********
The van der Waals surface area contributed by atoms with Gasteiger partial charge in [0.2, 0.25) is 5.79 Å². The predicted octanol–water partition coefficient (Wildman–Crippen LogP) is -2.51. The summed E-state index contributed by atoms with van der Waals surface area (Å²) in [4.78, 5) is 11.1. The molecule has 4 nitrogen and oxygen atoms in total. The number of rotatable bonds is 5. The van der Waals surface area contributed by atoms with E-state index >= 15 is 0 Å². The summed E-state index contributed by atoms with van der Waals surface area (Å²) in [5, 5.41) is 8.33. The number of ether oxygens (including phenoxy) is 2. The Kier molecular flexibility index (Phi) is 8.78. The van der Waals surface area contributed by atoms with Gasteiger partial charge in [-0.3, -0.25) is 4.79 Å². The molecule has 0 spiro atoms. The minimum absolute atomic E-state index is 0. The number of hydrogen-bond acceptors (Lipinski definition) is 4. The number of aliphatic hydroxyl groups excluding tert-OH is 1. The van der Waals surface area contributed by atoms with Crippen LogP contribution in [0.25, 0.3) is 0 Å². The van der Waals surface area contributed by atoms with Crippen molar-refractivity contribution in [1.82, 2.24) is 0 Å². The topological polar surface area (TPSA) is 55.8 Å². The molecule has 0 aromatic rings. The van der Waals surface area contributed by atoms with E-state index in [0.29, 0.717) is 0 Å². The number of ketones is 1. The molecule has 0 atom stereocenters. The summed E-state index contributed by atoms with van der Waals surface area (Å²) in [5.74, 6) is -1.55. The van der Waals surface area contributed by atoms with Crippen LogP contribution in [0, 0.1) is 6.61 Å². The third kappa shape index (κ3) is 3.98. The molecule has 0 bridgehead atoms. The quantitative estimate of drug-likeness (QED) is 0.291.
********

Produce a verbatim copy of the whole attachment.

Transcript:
The van der Waals surface area contributed by atoms with Gasteiger partial charge in [0.2, 0.25) is 5.79 Å². The predicted octanol–water partition coefficient (Wildman–Crippen LogP) is -2.51. The summed E-state index contributed by atoms with van der Waals surface area (Å²) in [4.78, 5) is 11.1. The molecule has 4 nitrogen and oxygen atoms in total. The number of rotatable bonds is 5. The van der Waals surface area contributed by atoms with E-state index >= 15 is 0 Å². The summed E-state index contributed by atoms with van der Waals surface area (Å²) in [5, 5.41) is 8.33. The number of ether oxygens (including phenoxy) is 2. The Kier molecular flexibility index (Phi) is 8.78. The van der Waals surface area contributed by atoms with Gasteiger partial charge in [-0.3, -0.25) is 4.79 Å². The molecule has 0 spiro atoms. The minimum absolute atomic E-state index is 0. The number of hydrogen-bond acceptors (Lipinski definition) is 4. The number of aliphatic hydroxyl groups excluding tert-OH is 1. The van der Waals surface area contributed by atoms with Crippen LogP contribution in [0.25, 0.3) is 0 Å². The van der Waals surface area contributed by atoms with Crippen molar-refractivity contribution in [1.82, 2.24) is 0 Å². The topological polar surface area (TPSA) is 55.8 Å². The molecule has 0 aromatic rings. The van der Waals surface area contributed by atoms with E-state index in [0.29, 0.717) is 0 Å². The number of ketones is 1. The molecule has 0 atom stereocenters. The summed E-state index contributed by atoms with van der Waals surface area (Å²) in [5.74, 6) is -1.55. The van der Waals surface area contributed by atoms with Crippen LogP contribution in [0, 0.1) is 6.61 Å². The third kappa shape index (κ3) is 3.98. The molecule has 0 bridgehead atoms. The quantitative estimate of drug-likeness (QED) is 0.291.